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Why not build a good bank?



January 31, 2009 – Comments (4)

Instead of lending money to all the impaired financial institutions, why doesn't the government use 700 billion to create a new bank that has no bad assets and then hire all the layed off bankers to run the place.

 A bank with 700 billion in capital that doesn't have any losses which need to be covered will be in a much better position to lend.

 Let the banks that deserve to die go bankrupt and this new bank can buy up the assets on the cheap along with the other surviving banks.

4 Comments – Post Your Own

#1) On January 31, 2009 at 1:24 PM, rd80 (96.82) wrote:

The media stories would have us believe that every bank is doomed.  That simply isn't the case.  Among the big four commercial banks (JPM, WFC, BAC and C), only Citi lost money last year.  JPM hasn't reported a quarterly loss through the whole mess.  WFC's loss in the fourth quarter was driven by a massive loss reserve build up to deal with the Wachovia acquisition. The story is similar among regional and community banks.  The banking industry is in rough shape, but most are surviving and a few are thriving. 

Among the reasons not to start a gov't funded good bank:

1.  The banks that will survive this (which is most of them) could not compete with a gov't funded bank.  The gov't bank you propose would not have to be profitable since politicians could use the Treasury to subsidize losses and fund gov't loan programs they could never pass in an open vote.

2.  When nearly every other bank fails because it can't compete, one of two things happens when the FDIC runs out of money.  Either taxpayers foot the bill for the FDIC overruns or FDIC defaults on its obligations to depositors.

3.  Why would we believe that bankers who lost their jobs after running their own banks into the ground would be any better at running this gov't bank?

4.  The massive increase in bank failures that would come from trying to compete against a stacked deck would destroy even more value than we've already seen lost in investors' IRAs,  401k's and mutual fund holdings as the value of bank equities drops to virtually nothing.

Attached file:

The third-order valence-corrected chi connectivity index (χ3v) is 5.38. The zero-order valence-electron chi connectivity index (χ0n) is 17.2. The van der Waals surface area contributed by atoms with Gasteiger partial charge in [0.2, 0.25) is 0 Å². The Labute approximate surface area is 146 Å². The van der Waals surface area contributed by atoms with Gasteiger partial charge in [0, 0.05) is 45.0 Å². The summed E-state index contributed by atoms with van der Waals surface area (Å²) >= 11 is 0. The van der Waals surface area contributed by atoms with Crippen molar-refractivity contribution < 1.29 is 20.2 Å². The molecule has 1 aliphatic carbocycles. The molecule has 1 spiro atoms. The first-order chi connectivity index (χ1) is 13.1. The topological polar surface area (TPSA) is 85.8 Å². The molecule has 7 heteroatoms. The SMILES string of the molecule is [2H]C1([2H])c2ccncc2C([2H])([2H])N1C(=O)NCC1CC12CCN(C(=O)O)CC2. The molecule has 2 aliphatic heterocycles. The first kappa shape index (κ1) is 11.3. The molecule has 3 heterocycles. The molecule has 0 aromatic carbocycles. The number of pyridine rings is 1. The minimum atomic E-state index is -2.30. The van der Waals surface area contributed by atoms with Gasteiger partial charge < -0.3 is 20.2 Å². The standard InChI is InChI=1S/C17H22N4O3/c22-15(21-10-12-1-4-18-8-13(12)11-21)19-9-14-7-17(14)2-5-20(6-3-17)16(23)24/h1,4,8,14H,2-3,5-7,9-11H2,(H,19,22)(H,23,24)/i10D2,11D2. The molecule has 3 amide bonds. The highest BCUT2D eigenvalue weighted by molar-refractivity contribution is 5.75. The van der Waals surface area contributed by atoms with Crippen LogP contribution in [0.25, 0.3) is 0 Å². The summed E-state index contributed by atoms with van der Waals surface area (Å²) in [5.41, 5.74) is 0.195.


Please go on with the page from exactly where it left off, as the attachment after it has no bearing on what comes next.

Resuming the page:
5.  The most recent gov't attempts at something like this were Fannie Mae and Freddie Mac.  Why should we expect the gov't to do any better with a bank?

I'm all for letting the banks that can't make it go under, but there's no need for a newly created gov't backed 'good bank.' 

If we get to a point where the FDIC can't find buyers for failed banks, it may be necessary to revisit something like the Resolution Trust Corp.  We're not there yet.  

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#2) On January 31, 2009 at 3:17 PM, UltraContrarian (30.15) wrote:

Agree with rd80, there are a lot of problems with the government creating a consumer bank.  The government backing of FNM and FRE made those companies insanely aggressive with leverage.

If we don't revise and reinforce antitrust era banking laws our failures will get more catastrophic over the next few decades.  The four banks mentioned above are too concentrated for the financial safety of the US.  We need smaller, well regulated banks, not a gigantic $700B one.

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#3) On January 31, 2009 at 7:01 PM, Assetman (< 20) wrote:

Robert is on the right track.  We should be backing good banks not bad banks.  See my blog post at for a correlation of banks loan growth record and their profitability.  The correlation is almost perfect.  The profitable banks grew their loans in the fourth quarter and the unprofitable banks didn't.  It's time to admit that the big hodgepodge banks can't ever succeed.  They need to be nationalized and the piecessold off as soon as possible.  Put the money behind winners, not losers

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#4) On January 31, 2009 at 9:52 PM, StockSpreadsheet (67.65) wrote:

We don't need to create a new bank with TARP money.  There are a lot of banks out there that have refused TARP money, saying they don't need it.  I did a blog post on this recently entitled "Who Should Get the TARP Money".  The link is here:

A list of some banks refusing TARP money is here:

In short, I said that we should give the TARP money to the healthy banks so that they can buy up the assets, (branch offices, etc.), of the current "bad" banks such as Citigroup.  This way, we can downsize the "bad" banks, (so they don't have the ability to wreck so much havoc on our system in the future), and increase the size of the banks that have shown they know how to responsibly allocate money.  Then we could let what remains of the scoundrel banks fail, taking all the bad managers with them.   This might serve as a disincentive to any future scoundrels that want to play fast and loose with their money, (and ours), and hope fur a government bailout when the whole mess comes crashing down on their heads.

My two cents.


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